Robert Jordan's Wheel of Time series. For simply being so mind-boggingly huge that I well 'n truly forget what the first book was about before I'm halfway through the series...

Piers Anthony's Xanth series. Without him, I suspect we would've had to do without our beloved PTerrys. When a whole book revolves around a single play on words... and is witty the whole way through, you know you have a winner. When a whole series of books... *chuckle*

Anything by PTerry. (Errm.... that's Terry Pratchett for the uninformed.)

James Blish's four "Cities in Flight" books... for setting me firmly on the SF path so many, many years ago.

Chanur's Voyage (& series) by C.J. Cherryh. Kats in Space! Nuff said! Big Grin

David Drake's Honor Harrington series. I have no idea why this pops to mind right now, but it does. I guess all us fellas like a good naval battle, even if it is in a vacuum.

I really, really liked the early Anne McCaffrey. Very inventive stuff. Before she started "tying her world's together" and sponsoring co-authors.

(I can go on and on and on and on... Rolling Eyes )


 
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SundanceCassidy
 Sunday, September 12 2010 @ 02:02 PM UTC  
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My fave books, wells, some of them have already been listed, Neverwhere, The Lord of the Rings, the Young Wizard series, Discworld.

But I'll throw a few in there Smile

Vigilant by James Allan Garner. It's about a woman who decides to join the secret police of her home planet. The catch is, to keep them honest, they must have a special implant inserted into their brain. That's not what it is really about, it's really about love and truth, and being brave when you really want to piss yourself, and it's funny too Smile

The Queen's Thief seiries by Meghan Whalen Turner. Following the adventures of possibly the greatest thief in the world, and the terrible and wonderful things that befall him. For young adults, but I recommend it Smile

Skuduggery Pleasant by Derek Landry. This is, again, supposed to be for young adults. But it's so good Smile Snarky, action packed, mysteries solved, the fate of the world in the balance. Not only that, but the audio books are good, and that's always a treat.

Peter and the Starchatchers by Dave Barry and Ridley Pearson. A funny book that is true to the original source while bringing us new and interesting points of view on Peters origin. The other books in the series are fun too, but this one is the best.

City of Ember by Jeanne DuPrau. This one had a terrible movie based off of it, but don't hold that against it. It's still a good future distopia read, and again, the other books in the series are great fun.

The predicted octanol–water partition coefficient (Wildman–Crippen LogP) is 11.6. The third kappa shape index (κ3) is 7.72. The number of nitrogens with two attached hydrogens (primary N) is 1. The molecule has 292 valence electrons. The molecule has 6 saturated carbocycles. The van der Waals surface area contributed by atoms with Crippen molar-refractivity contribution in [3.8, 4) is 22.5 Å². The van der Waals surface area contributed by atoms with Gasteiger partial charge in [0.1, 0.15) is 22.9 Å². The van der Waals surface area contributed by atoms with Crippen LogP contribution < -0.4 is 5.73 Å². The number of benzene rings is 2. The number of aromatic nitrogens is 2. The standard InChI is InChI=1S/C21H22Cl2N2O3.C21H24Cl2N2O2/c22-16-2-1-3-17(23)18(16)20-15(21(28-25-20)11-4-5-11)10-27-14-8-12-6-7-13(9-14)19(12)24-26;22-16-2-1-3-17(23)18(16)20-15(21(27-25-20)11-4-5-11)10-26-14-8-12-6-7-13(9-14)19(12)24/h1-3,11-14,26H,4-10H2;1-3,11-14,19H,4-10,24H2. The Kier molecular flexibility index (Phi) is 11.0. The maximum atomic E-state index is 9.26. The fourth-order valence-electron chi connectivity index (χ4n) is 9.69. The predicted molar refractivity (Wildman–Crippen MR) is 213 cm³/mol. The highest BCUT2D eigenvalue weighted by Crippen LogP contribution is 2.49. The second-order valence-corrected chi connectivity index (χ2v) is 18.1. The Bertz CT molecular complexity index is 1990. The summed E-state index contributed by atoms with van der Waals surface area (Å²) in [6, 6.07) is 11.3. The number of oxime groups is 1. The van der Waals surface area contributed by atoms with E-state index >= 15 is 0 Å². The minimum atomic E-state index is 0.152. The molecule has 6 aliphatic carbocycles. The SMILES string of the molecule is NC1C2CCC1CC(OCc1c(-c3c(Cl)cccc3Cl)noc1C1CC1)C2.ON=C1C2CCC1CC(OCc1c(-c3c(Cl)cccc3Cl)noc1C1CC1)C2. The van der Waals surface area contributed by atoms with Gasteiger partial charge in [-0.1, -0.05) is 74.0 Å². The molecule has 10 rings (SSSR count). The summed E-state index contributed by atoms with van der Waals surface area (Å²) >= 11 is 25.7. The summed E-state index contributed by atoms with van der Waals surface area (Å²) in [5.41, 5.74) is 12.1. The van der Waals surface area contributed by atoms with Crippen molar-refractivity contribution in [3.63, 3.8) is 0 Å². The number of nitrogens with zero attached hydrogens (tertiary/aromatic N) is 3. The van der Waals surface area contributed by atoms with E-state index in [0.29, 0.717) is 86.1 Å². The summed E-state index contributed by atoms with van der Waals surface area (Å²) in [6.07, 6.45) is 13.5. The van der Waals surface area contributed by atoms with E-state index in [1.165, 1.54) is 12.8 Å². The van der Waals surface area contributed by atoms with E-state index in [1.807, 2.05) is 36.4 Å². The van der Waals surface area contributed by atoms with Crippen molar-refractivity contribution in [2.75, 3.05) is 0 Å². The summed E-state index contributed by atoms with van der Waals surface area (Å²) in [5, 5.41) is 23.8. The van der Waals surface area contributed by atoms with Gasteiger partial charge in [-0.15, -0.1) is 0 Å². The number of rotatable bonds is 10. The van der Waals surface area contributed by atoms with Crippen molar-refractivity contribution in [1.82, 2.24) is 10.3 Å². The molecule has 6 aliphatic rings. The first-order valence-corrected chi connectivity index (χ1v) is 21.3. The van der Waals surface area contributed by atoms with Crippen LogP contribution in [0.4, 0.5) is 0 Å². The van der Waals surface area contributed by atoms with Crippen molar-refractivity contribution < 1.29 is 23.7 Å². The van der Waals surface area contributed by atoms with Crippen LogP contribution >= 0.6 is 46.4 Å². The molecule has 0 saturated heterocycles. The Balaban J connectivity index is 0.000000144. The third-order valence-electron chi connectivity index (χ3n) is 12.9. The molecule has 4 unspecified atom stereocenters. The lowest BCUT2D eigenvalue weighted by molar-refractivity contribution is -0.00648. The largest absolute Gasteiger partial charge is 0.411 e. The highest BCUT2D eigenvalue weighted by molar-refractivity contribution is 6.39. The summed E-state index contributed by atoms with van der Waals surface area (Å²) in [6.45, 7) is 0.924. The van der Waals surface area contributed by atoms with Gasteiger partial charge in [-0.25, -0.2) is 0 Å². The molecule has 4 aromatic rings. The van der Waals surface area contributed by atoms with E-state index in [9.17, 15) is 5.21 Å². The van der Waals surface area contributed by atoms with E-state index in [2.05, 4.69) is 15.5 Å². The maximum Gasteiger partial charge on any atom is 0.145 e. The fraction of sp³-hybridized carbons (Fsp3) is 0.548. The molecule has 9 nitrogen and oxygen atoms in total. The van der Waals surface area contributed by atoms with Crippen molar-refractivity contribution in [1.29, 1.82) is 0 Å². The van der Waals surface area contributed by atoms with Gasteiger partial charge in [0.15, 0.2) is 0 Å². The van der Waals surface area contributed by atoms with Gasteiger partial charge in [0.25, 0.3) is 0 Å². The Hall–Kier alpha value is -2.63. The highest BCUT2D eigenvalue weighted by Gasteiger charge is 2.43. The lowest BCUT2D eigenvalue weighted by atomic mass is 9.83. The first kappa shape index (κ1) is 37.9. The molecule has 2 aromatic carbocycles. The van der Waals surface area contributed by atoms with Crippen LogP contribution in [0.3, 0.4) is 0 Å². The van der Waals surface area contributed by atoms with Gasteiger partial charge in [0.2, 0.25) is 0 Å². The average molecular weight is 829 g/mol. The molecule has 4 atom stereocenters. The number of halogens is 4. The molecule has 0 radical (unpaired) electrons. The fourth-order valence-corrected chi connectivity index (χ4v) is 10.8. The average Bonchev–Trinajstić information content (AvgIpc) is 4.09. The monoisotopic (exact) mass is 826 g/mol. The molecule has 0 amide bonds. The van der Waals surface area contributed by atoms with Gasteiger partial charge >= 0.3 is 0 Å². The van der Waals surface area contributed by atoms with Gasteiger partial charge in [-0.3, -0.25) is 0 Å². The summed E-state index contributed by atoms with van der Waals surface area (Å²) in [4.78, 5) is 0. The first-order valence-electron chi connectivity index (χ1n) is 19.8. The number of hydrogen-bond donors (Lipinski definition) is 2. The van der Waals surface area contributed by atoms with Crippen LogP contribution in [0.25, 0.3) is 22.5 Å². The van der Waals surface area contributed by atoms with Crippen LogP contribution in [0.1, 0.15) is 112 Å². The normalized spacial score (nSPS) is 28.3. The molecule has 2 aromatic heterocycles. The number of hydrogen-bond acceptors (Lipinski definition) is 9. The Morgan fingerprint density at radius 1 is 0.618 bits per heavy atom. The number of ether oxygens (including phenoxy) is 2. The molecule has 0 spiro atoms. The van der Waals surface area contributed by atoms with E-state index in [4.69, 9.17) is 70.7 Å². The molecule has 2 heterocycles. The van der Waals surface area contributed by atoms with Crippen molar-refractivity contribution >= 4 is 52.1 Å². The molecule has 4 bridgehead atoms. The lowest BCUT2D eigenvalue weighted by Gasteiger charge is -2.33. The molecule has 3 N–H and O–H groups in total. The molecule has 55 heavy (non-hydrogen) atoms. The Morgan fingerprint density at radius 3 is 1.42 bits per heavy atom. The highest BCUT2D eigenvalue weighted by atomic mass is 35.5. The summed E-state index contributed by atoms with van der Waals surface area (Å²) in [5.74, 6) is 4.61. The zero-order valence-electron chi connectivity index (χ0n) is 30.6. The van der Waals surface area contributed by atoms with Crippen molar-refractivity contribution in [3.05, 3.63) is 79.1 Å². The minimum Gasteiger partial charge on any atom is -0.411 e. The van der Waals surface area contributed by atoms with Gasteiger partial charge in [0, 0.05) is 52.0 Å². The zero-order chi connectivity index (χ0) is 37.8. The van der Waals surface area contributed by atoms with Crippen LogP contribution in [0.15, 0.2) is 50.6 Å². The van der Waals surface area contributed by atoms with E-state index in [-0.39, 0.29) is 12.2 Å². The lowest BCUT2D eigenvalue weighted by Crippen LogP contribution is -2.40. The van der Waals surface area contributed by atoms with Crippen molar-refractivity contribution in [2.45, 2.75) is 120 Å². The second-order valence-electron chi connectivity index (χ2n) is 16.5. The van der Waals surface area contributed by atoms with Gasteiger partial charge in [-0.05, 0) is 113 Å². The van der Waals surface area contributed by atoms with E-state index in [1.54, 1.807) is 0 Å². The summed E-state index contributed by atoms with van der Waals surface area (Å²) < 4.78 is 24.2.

[/u]The Dresden Files by Jim Butcher. Interestingly, this series arose from Butcher thumbing his nose at his writing teacher, by writing what he thought would be a trite, shallow book. The joke was on him when it was incredibly popular. It's funny, it's sexy, and it's way better then anything Laurel K. Hamilton has ever written about the supernatural.

Okay, last one...last one..

Piratica by the 'Norotrious Tannith Lee. I'd never read such a great book about pirates. The daughter of the famous 'Piratica' steps into her mothers shoes to terrorise the seven seas. Interesting characters and interesting alternate history too Smile


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SundanceCassidy
 Sunday, September 12 2010 @ 02:19 PM UTC  
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Sorry for all those crappy underline faults, stupid editing tool :/


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Count Sessine
 Sunday, September 12 2010 @ 05:30 PM UTC  
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Just a few recommendations. There are so many, many good books...

Anything at all by Emma Bull, from her first novel, War for the Oaks, to her latest, Territory. She is also "Executive Producer" of the not-to-be-missed Shadow Unit.

Steven Brust is best known for his Vlad series, which I do enjoy, but my favorite of his is Agyar. I also very much liked The Sun, the Moon, and the Stars.

Charles Stross has also written excellent SF and, well, SF-tinged fantasy. (Or vice versa.) The one on my "Re-read this!" bookshelf at the moment is Halting State.


 
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Daedalus
 Sunday, September 12 2010 @ 08:23 PM UTC  
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Quote by: Cousjava

... Another good series is the Wizard Apprentice series, by Debra Doyle and James MacDonald. I've got books 2-8, but I don't know if I'll ever find a copy of book 1...I asked in a bookshop (a bookshop which had the others on the series, mind you) and they couldn't find it ....